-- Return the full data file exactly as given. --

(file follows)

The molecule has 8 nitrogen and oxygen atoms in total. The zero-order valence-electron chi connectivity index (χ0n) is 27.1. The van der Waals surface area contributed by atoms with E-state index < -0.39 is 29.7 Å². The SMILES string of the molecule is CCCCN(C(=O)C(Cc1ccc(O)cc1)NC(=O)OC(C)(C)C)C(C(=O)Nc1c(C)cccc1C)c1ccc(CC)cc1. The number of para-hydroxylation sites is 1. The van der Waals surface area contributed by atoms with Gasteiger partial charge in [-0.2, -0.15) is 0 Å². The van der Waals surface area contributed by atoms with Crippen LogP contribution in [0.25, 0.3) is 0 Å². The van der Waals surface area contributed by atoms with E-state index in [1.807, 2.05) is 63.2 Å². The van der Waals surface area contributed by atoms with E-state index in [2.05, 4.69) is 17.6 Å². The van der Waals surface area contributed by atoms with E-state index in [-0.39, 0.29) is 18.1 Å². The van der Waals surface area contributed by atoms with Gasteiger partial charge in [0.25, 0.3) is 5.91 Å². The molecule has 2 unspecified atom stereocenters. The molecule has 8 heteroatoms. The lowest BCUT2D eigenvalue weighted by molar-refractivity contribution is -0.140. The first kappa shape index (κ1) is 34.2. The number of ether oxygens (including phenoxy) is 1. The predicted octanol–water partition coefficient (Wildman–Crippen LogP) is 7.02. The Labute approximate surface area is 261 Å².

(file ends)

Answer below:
The molecule has 8 nitrogen and oxygen atoms in total. The zero-order valence-electron chi connectivity index (χ0n) is 27.1. The van der Waals surface area contributed by atoms with E-state index < -0.39 is 29.7 Å². The SMILES string of the molecule is CCCCN(C(=O)C(Cc1ccc(O)cc1)NC(=O)OC(C)(C)C)C(C(=O)Nc1c(C)cccc1C)c1ccc(CC)cc1. The number of para-hydroxylation sites is 1. The van der Waals surface area contributed by atoms with Gasteiger partial charge in [-0.2, -0.15) is 0 Å². The van der Waals surface area contributed by atoms with Crippen LogP contribution in [0.25, 0.3) is 0 Å². The van der Waals surface area contributed by atoms with E-state index in [1.807, 2.05) is 63.2 Å². The van der Waals surface area contributed by atoms with E-state index in [2.05, 4.69) is 17.6 Å². The van der Waals surface area contributed by atoms with E-state index in [-0.39, 0.29) is 18.1 Å². The van der Waals surface area contributed by atoms with Gasteiger partial charge in [0.25, 0.3) is 5.91 Å². The molecule has 2 unspecified atom stereocenters. The molecule has 8 heteroatoms. The lowest BCUT2D eigenvalue weighted by molar-refractivity contribution is -0.140. The first kappa shape index (κ1) is 34.2. The number of ether oxygens (including phenoxy) is 1. The predicted octanol–water partition coefficient (Wildman–Crippen LogP) is 7.02. The Labute approximate surface area is 261 Å².